Subject: Border clash throws Timorese repatriation in doubt

also: Australian General: Indonesian Forces Overreacted At Border

Australian Broadcasting Corporation Sunday 20 February, 2000

Border clash throws Timorese repatriation in doubt

A border clash in East Timor has placed in doubt a strategy aimed at getting refugees forced across the border into Indonesian West Timor back home.

Eyewitnesses say shots were fired by Indonesian soldiers yesterday at a family reunion day on the border with West Timor, where 15,000 people had gathered.

Refugees who had crossed over from West Timor to meet with friends and relatives panicked when the shooting began, fleeing back across the border. In East Timor people ran for cover.

The shootings began after rocks were thrown at Indonesian soldiers.

An Interfet source says the unrest began after a suspected militiaman crossed the border and struck an East Timorese man.

The number of people attending the weekly family reunion day has grown since its inception last month, but this incident has sparked concern amongst aid workers that it will not continue unless security is improved.

Less than 20 civilian police and unarmed military liaison officers were on hand to control the crowd.


Associated Press Sunday, February 20 3:27 PM SGT

Australian Genl: Indonesian Forces Overreacted At Border

CANBERRA (AP)--Indonesian forces overreacted by firing into the air to defuse a dispute between civilians on the East-West Timor border, the Australian commander of the international peacekeeping force said Sunday.

Indonesian troops on the sensitive border shot hundreds of rounds from automatic weapons on Saturday at the main border town, Batugade, as a reunion of families split by conflict threatened to degenerate into violence.

The soldiers started shooting after youths on both sides of the border traded insults and began throwing rocks.

About 13,000 people had gathered for a United Nations-sponsored event to bring refugees in West Timor together with relatives in East Timor.

Major-General Peter Cosgrove said the incident was serious because of the size of the crowd.

"A small incident snowballed a bit and the reaction by the TNI troops on their side of the border was to fire a very large number of shots in the air," he told Australia's Nine Network, referring to the Indonesian military.

"Although I'm happy they were there to at least intervene in some way the number of shots seemed to me to be somewhat of an overreaction, or at least not designed to defuse tensions but rather to frighten, and it could have caused a stampede."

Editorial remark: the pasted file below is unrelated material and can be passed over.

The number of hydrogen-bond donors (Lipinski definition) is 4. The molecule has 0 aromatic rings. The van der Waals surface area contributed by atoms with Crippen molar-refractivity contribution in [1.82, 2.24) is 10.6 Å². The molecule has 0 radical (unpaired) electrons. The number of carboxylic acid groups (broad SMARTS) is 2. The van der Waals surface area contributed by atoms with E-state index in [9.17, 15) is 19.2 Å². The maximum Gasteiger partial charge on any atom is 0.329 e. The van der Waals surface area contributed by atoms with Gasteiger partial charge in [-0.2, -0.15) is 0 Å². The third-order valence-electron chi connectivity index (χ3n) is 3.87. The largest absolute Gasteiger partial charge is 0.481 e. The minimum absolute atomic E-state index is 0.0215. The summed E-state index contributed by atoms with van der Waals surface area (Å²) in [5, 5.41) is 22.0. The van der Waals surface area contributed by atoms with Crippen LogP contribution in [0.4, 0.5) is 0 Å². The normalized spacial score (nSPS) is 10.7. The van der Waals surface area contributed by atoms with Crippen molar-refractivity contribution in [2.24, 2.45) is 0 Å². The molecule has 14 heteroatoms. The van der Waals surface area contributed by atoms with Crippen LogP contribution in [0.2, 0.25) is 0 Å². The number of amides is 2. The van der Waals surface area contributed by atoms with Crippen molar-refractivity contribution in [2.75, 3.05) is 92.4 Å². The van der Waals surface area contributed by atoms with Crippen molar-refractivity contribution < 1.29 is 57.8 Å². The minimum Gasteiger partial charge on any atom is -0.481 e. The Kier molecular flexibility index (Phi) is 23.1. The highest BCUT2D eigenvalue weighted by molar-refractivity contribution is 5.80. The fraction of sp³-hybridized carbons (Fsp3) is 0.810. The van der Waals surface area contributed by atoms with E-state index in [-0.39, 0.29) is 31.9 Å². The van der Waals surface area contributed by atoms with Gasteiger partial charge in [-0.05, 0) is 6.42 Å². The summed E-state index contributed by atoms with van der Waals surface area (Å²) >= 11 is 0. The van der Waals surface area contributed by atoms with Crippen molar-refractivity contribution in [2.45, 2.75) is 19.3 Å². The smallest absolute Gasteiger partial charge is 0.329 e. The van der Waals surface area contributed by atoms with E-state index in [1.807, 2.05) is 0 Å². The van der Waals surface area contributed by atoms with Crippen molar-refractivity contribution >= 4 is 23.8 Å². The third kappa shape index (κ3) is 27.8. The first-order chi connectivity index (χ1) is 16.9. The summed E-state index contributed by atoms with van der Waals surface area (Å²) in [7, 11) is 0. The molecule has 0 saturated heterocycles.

Gen. Cosgrove said international peacekeepers were at the scene but didn't fire any shots. He said he would be raising the incident with his Indonesian counterpart.

Jakarta has given more than 100,000 refugees in West Timor until March 31 to decide whether to remain in Indonesia or return to their devastated homeland, now administered by the U.N.


ABC, 20 Feb

Escape

Also in East Timor, two men accused of rape have escaped from Dili's UN controlled detention centre.

The men escaped after removing louvres from the window of their cell in the first escape bid made since the detention centre was established following the independence ballot.

More than 40 people are currently held in the civilian detention centre, which is controlled by UN civilian police.

Many are accused of violent crimes, including murder, which took place in both the lead-up to and following August's independence referendum.

One of the two men has since been recaptured. Civilian police say the louvres have now been reinforced.

Soldiers home

Meanwhile, more than 300 Australian soldiers have arrived in Sydney this morning, after a six-month deployment in East Timor.

A large crowd of family and friends greeted the members of the 3RAR when they touched down at Sydney Airport.

The soldiers, who worked in Dili, Maliana and Oecussi as part of the Interfet force, are the first wave of returning personnel, with a second group expected to arrive back in Sydney next week.

(9:19am AEDT)


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